Seven Psychopaths, that is the title of this film. I wanted to see this movie before I knew absolutely anything about it, I didn’t know the director or even anyone in the cast; though I, admittedly, had a hunch of what it would be about based on what I had gleaned from the title (there will be a few psychopathic people in the film). This intriguingly named film is directed by Martin McDonagh, the director of In Bruges, a black-comedy masterwork. Colin Farrell (also the star of In Bruges) headlines a fantastic cast that includes such perennial screen psychopaths as Sam Rockwell, Woody Harrelson, Christopher Walken, and Tom Waits, with the cast rounded out by Abbie Cornish, Kevin Corrigan, Harry Dean Stanton, Gabourey Sidibe, and Olga Kurylenko.
Marty Faranan (Colin Farrell) is a screenwriter who is unable to finish, or even really start, his screenplay preemptively titled “Seven Psychopaths.” Marty is also an in-denial-alcoholic, though I suspect he really just doesn’t want to admit that he has become a cliche to both his best friend and his girlfriend, a lovely, if a bit shrewish, Australian (Abbie Cornish). His aforementioned best friend is Billy Bickle (Sam Rockwell), an out of work actor that has been making ends meet by stealing dogs for the inevitable reward money. His partner in this venture is Hans Kieslowski (Christopher Walken), who is using his share to pay for his wife’s cancer-treatment. A stolen Shih Tzu sets all three on a collision course with a mobster named Charlie Costello (Woody Harrelson) and may finally provide Marty the inspiration to finish his screenplay. If he isn’t dead at the end.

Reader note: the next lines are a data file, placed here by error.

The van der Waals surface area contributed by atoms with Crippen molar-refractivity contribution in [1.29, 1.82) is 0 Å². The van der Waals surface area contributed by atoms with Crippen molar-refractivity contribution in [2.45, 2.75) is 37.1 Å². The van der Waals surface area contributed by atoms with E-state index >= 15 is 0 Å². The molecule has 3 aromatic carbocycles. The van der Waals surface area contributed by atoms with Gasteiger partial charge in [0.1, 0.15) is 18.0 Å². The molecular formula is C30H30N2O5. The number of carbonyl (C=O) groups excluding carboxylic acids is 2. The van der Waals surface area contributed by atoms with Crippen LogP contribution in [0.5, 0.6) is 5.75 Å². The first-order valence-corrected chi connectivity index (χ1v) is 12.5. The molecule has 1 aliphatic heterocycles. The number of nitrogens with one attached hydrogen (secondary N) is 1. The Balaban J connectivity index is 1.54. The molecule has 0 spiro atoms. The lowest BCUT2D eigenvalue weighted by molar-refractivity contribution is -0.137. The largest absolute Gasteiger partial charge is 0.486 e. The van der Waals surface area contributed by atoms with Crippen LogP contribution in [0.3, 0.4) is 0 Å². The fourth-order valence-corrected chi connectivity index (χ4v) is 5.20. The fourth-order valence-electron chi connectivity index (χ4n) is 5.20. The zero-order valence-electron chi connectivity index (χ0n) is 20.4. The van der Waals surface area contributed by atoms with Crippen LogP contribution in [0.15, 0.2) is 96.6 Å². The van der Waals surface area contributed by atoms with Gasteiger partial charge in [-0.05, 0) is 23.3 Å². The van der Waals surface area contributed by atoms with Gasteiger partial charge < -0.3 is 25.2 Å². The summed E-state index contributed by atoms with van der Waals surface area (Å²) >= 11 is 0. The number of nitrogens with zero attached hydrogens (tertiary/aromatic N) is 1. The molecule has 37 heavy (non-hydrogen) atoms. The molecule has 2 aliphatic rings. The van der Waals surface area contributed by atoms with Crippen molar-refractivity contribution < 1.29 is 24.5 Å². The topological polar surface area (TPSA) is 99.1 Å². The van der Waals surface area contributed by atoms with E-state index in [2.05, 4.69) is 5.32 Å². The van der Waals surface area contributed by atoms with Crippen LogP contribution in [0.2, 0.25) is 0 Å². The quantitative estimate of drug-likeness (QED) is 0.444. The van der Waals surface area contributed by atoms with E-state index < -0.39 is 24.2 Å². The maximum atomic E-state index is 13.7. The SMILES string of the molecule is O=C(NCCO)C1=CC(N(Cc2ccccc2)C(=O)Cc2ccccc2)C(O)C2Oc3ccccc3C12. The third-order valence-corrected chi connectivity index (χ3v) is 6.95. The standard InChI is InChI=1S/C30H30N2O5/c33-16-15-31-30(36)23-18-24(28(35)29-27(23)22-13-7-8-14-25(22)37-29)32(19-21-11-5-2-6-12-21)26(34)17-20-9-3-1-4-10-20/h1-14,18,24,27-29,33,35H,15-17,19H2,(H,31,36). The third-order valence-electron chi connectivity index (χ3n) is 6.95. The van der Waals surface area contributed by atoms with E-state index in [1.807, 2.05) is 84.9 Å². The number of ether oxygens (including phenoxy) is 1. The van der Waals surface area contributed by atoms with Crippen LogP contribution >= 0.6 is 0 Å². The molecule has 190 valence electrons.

Colin Farrell, so frequently underrated as an actor due to some mediocre blockbusters, is one of the absolute best around at playing a man at the end of his rope, and on the verge of snapping. As the closest thing to a tether keeping the rest of the cast of Seven Psychopaths grounded, Farrell chooses to keep his performance relatively quiet and subtle: he provides the film the anchor it so desperately needed. Colin Farrell is truly the ideal actor for Martin McDonagh’s unique brand of black-comedy, and there is not an inconsiderable amount of potential for future collaborations between the two, potentially similar to the Viggo Mortensen and David Cronenberg pairing with a dash of self-aware comedy thrown in for good measure.
Sam Rockwell, the perpetually unhinged and always magnetic actor, portrays Billy Bickle, a down and out actor that just wants his friend to be happy. And for the movie that is his life to end both his way at a location of his choosing. That is correct, Billy is the character that is well aware that he is living in a movie. This a conceit that can be fantastic and enormously entertaining when done well (Scream) or atrocious when not done well (the sequels to Scream). Rockwell’s character is one of the titular psychopaths, but, despite the literal numbering of said psychopaths on the screen, we the audience can never be entirely sure who is really the insane one in a given situation.